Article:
3. Recovering or returning runner - consider a runner who was putting in 50-55km per week and had to take a break due to injury or illness or any other reason for unavailability. Forcing them to follow the 10% rule makes no sense - neither from a recovery perspective, nor from a training perspective.

Though, in the interest of fairness, any increase in volume needs to be planned with caution. Athletes and coaches pay special attention to this and depending on where one is in their training phase, cutback or down weeks are planned to allow for recovery demands. For beginner runners, on the other hand, a gradual-yet-relevant increase is advised.

To sum it up, there’s no basis for this 10% number and is, again, a myth that has blindly turned into belief.


Consequences and Application to Trail Running

This is the important and the serious bit. Trail running, as a sport, is just making it to the big stages and there’s fresh interest from all types of runners to ‘try out’ trail running. However, research on trail runners is extremely limited, to the point of non-existence. In such a scenario, it is only natural for new entrants to the sport to look for advice outside the trail running circles. This, in turn, makes it very easy to fall prey to myths such as the ones shared here.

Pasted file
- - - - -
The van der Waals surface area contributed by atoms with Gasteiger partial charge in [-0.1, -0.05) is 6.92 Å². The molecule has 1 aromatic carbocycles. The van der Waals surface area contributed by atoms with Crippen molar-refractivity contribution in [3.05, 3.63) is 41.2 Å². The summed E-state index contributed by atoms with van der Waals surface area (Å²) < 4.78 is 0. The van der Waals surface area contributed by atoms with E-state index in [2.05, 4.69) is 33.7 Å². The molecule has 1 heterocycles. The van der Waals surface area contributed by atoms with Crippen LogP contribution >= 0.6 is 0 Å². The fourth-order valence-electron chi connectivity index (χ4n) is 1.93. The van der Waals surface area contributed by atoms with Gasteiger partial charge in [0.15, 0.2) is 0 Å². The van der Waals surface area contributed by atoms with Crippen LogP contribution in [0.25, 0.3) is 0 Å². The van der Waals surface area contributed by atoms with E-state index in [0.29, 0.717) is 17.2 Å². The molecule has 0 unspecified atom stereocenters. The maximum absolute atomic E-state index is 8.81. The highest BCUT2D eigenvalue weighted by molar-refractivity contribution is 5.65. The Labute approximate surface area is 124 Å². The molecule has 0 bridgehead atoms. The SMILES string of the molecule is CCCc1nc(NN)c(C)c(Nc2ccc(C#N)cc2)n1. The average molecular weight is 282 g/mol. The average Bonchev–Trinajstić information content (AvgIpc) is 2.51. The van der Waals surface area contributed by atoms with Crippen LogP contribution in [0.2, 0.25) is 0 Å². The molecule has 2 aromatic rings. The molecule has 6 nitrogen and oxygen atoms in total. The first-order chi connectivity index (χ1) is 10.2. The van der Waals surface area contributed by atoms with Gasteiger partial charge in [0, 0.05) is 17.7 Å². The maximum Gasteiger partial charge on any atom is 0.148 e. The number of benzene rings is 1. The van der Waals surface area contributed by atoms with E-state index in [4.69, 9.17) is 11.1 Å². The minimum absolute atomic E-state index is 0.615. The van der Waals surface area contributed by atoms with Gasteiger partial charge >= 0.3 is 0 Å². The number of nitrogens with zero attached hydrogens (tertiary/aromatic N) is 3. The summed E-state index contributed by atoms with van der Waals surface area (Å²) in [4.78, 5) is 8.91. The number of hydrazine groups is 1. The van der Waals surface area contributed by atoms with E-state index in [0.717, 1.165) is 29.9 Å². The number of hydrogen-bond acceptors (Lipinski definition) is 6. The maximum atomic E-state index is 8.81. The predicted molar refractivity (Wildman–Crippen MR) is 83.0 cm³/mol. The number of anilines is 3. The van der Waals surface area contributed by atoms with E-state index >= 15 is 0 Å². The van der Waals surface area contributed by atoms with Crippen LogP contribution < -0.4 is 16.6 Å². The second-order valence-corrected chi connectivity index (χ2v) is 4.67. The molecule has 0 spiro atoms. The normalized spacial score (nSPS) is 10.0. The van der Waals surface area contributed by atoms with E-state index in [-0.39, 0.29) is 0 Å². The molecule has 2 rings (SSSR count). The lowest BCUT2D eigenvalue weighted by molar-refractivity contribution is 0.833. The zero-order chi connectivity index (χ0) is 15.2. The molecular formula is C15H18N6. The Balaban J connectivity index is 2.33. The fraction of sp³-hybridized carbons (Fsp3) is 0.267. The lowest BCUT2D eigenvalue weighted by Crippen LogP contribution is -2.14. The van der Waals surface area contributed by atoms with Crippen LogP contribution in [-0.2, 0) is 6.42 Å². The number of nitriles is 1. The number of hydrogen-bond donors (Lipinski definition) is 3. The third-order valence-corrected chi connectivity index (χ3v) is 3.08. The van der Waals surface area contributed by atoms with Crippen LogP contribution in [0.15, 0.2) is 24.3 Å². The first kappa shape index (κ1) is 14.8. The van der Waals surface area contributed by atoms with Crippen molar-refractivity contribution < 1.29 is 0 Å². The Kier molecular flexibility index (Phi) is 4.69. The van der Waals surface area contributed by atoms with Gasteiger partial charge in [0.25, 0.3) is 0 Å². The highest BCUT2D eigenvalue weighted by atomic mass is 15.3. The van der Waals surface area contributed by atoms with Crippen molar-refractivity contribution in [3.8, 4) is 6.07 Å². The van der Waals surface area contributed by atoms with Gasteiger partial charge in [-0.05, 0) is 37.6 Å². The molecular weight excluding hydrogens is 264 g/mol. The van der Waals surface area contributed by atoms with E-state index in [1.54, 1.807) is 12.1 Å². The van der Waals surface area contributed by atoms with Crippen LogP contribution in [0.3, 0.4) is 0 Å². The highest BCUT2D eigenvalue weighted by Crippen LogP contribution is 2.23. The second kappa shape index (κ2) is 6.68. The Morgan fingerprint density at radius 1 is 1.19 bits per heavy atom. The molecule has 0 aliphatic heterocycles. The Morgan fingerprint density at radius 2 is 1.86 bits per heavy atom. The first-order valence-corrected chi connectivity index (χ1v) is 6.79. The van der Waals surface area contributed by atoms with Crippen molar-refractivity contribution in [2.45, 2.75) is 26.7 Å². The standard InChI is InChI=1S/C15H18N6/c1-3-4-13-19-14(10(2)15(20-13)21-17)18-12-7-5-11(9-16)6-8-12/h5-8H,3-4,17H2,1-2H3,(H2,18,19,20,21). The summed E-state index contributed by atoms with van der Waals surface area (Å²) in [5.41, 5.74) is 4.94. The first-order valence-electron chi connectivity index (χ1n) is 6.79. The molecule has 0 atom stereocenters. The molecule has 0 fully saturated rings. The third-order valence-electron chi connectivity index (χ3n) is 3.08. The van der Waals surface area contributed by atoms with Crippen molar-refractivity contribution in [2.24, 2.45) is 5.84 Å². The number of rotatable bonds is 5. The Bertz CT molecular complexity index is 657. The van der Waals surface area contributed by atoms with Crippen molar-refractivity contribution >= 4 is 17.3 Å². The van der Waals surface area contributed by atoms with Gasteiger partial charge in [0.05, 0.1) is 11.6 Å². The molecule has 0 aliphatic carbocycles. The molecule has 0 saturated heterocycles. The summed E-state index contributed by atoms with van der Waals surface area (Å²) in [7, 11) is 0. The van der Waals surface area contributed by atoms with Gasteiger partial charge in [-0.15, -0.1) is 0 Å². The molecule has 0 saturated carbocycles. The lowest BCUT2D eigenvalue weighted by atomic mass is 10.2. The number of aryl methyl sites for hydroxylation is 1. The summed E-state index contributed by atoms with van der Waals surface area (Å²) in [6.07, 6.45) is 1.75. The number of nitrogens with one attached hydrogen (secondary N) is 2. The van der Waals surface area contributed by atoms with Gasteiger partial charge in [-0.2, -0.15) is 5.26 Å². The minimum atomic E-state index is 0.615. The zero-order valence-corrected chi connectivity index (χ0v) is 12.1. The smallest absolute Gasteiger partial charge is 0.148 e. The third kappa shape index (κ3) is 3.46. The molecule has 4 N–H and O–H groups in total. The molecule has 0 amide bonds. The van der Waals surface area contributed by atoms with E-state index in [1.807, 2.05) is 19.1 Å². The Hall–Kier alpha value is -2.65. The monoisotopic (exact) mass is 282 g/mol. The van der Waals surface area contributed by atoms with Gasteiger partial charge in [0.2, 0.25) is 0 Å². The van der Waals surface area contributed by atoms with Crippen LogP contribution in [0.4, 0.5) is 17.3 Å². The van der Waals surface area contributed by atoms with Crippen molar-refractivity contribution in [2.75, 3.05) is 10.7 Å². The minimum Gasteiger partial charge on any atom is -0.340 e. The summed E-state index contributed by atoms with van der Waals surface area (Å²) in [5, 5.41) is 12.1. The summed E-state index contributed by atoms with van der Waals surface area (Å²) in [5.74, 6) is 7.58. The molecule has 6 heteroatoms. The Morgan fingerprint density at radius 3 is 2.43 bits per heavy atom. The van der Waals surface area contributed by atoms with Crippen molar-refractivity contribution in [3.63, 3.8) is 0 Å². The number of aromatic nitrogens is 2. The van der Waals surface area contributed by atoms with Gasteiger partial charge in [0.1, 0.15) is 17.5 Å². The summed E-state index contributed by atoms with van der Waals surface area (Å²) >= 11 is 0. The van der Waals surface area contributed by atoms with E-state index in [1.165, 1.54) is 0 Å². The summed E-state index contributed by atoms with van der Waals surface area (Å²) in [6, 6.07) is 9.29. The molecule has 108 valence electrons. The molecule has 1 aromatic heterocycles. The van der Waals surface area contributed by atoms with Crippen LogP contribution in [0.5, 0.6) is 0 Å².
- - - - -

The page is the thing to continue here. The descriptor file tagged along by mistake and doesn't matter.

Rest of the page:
two trail runners and three mountain bikers cyclists having fun at the trailhead
Trail Runners Share Values and the Fun - Not Myths

While we’ll do another round of myth-busting with some more controversial topics in a different post, it’s important that new trail runners start where it matters the most, that is, by first understanding the values of the sport. The trails are a beautiful place and trail running is more a community than a sport. We have our belief systems and we are very protective of those. If anyone does want to learn more about the technical, performance and training aspects of trail running, the first thing they need to do is to hit the trails and enjoy themselves without taking numbers such as 220, 180 and 10% seriously. And for that, we’re just a message away.